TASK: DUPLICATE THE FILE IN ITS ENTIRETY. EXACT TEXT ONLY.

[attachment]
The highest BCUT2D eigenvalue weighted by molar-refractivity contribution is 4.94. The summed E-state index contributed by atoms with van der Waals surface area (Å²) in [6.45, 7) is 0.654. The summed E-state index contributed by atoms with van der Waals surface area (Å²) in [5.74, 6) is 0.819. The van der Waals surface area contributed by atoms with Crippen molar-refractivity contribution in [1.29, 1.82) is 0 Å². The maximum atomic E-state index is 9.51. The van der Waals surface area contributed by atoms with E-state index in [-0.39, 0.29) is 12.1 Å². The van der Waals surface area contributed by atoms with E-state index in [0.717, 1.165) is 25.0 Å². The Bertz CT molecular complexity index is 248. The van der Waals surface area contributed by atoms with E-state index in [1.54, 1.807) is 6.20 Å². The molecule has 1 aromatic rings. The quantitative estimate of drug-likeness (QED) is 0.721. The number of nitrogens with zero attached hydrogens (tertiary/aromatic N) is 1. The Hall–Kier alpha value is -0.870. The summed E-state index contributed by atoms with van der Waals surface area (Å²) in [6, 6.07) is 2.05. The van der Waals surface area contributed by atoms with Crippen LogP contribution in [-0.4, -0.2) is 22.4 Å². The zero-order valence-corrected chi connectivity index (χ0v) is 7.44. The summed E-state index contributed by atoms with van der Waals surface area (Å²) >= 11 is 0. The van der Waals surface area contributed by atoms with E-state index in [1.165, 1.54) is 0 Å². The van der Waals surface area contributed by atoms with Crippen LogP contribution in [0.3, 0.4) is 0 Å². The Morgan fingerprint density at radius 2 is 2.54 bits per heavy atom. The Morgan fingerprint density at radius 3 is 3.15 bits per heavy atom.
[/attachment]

The highest BCUT2D eigenvalue weighted by molar-refractivity contribution is 4.94. The summed E-state index contributed by atoms with van der Waals surface area (Å²) in [6.45, 7) is 0.654. The summed E-state index contributed by atoms with van der Waals surface area (Å²) in [5.74, 6) is 0.819. The van der Waals surface area contributed by atoms with Crippen molar-refractivity contribution in [1.29, 1.82) is 0 Å². The maximum atomic E-state index is 9.51. The van der Waals surface area contributed by atoms with E-state index in [-0.39, 0.29) is 12.1 Å². The van der Waals surface area contributed by atoms with E-state index in [0.717, 1.165) is 25.0 Å². The Bertz CT molecular complexity index is 248. The van der Waals surface area contributed by atoms with E-state index in [1.54, 1.807) is 6.20 Å². The molecule has 1 aromatic rings. The quantitative estimate of drug-likeness (QED) is 0.721. The number of nitrogens with zero attached hydrogens (tertiary/aromatic N) is 1. The Hall–Kier alpha value is -0.870. The summed E-state index contributed by atoms with van der Waals surface area (Å²) in [6, 6.07) is 2.05. The van der Waals surface area contributed by atoms with Crippen LogP contribution in [-0.4, -0.2) is 22.4 Å². The zero-order valence-corrected chi connectivity index (χ0v) is 7.44. The summed E-state index contributed by atoms with van der Waals surface area (Å²) >= 11 is 0. The van der Waals surface area contributed by atoms with E-state index in [1.165, 1.54) is 0 Å². The van der Waals surface area contributed by atoms with Crippen LogP contribution in [0.3, 0.4) is 0 Å². The Morgan fingerprint density at radius 2 is 2.54 bits per heavy atom. The Morgan fingerprint density at radius 3 is 3.15 bits per heavy atom.